Study Reveals Consumption Habits of Residents of Eight Rio Favelas, and the Barriers they Confront

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For the original article in Portuguese by Ludmilla de Lima published in O Globo click here.

Calling a ride with an app after grabbing a draft beer with friends, receiving a pizza at home, or buying clothes through the Internet are easy things to do, but for those who live in Rio’s favelas, nothing is that easy. A new study that collected [consumption] habits in eight Rio de Janeiro favelas shows, behind the numbers, the barriers that need to be overcome every day by those living in these areas. Businesses’ resistance to entering favelas and the actions of militia members and drug traffickers, keeps a portion of the population of the city a few steps behind when it comes to digital consumption.

The study, by the recently created DataANF Institute, of the Favelas News Agency (Agência de Notícias das Favelas, ANF), founded 18 years ago by journalist André Fernandes, reveals difficulties, but also dreams: when asked open-ended questions about what they’d like to consume, 21.8% said they’d like to travel, coming out above having one’s own house (15.5%), a car or motorcycle (12.9%), and a healthcare plan (12.1%). Another highlight regarded aesthetics: the quantity of beauty products and services purchased exceeds that of food.

“We found the [average] favela resident hungry for digital consumption, willing to adhere intensely to apps, but still hesitant because of companies’ and professionals’ resistance to delivering products in favelas,” says sociologist Carmen Valdez, who coordinated the study.

Residents are left to circumvent these obstacles. Between September 2 and 10, researchers interviewed 409 people in the favelas of City of God, Mangueira, Manguinhos, Santa Marta, Rocinha, Salgueiro, São Carlos, and Vila Kennedy. They heard many stories, one of them from a group in the neighborhood of Estácio that came together to order food via apps and take turns picking up their deliveries at the foot of the hill. Except that drug traffickers started charging fees.

“There are attempts to address what the market does not, but often this organization has to adhere to the mandates and limits imposed by the parallel power [of drug traffickers and militias],” says Valdez.

An App to Call One’s Own

While the study points to a 46.6% adherence to transport services such as Uber, this is only possible because many residents sweat to break drivers’ resistance [to serving the favelas]. A tour guide in Providência, in central Rio, 30-year-old Cosme Felippsen now uses an app (called Porto Driver) created to attend to the area’s hills.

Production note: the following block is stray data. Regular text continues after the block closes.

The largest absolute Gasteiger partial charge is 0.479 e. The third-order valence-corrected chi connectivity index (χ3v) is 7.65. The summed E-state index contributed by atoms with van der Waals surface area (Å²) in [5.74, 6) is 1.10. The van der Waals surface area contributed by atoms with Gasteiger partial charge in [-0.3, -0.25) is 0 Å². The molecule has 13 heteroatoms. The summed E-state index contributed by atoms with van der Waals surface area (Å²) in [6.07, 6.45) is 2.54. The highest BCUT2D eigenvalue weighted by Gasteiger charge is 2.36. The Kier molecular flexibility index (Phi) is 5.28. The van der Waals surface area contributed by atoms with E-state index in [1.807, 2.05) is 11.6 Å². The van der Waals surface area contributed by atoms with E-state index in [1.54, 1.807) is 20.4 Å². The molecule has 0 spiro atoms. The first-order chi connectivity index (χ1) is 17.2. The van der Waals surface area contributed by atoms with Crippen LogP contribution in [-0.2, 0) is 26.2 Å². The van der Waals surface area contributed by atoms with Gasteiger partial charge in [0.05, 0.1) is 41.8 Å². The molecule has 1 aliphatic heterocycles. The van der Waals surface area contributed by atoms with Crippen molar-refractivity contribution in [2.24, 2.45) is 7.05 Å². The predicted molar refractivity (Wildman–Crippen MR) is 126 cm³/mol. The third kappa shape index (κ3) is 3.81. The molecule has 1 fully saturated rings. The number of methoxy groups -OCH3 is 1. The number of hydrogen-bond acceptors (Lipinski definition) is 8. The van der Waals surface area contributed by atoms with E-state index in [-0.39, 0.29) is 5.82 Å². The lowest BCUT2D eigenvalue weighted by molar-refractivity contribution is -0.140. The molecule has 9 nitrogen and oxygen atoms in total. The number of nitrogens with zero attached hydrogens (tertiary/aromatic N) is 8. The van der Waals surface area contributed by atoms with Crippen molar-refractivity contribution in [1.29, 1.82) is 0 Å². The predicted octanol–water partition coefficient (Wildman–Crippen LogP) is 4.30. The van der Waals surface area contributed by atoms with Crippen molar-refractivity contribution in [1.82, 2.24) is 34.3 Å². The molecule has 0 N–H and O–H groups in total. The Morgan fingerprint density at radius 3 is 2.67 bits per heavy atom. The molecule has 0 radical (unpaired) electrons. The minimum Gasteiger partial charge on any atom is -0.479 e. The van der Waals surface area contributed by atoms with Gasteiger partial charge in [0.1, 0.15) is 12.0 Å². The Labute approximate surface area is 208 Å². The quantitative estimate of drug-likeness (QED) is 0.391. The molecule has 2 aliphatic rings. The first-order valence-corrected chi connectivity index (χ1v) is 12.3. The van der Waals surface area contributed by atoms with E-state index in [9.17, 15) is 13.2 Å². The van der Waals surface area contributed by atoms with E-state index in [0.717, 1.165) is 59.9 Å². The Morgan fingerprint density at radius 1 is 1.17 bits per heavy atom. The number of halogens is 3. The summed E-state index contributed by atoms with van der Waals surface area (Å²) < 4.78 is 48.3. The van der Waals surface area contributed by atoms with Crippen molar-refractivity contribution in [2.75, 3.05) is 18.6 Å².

“It’s an initiative by residents, owing to the high demand for Uber, 99 [taxi app]… On these apps, we have to insist a lot [to get them to serve us]. When I’m in Lapa with my friends, I call an Uber with my heart in my hands,” says Felippsen. “In the favela, even with money, we can’t get access to basic services.”

Journalism student Tarcisio Lima Salazar, 24, lives in the favela of CHP-2, in Manguinhos, and is all too familiar with this.

“Here, nothing arrives, not even bills, which go to the residents’ association,” comments Salazar, who likes to buy clothing and hats on the Internet from a rap brand in São Paulo, but always has to pick up his orders (after tracking them) at one or another Post Office distribution center.

The study, which has a 95% confidence interval and a 3% margin of error, found that 57.1% of those interviewed only make purchases at brick and mortar stores. However, 65.6% have at some point made a purchase on the Internet. There is a lack of more careful consideration on the part of businesses despite plenty of willingness to open wallets, especially when it comes to beauty products.

Makeup artist Gabriella Mesquita, 26, says so. In 2018, she began taking clients in her home in Rocinha. The business went so well that she commissioned a project to design her own studio there. The economic crisis? It didn’t come to her door, despite strong competition. Mesquita estimates that there are around 30 salons in the lower part of Via Apia alone, the commercial hub of the neighborhood: “Sometimes, women cut back on clothes or grocery shopping to invest in themselves.”

Residents also don’t see an issue in saving up to fly. In Santa Marta, Salete Martins, who works as a tour guide in the favela, has been saving money to visit the Lençóis Maranhenses and, further down the road, she dreams of visiting France.

“I want to take a picture with the Eiffel Tower… I’m studying French,” she says. She began to expand her horizons ten years ago. “I do everything here at the agency in the favela (called Vai Voando). I buy [the trip] through installments, and when the trip comes, I’ve already paid.”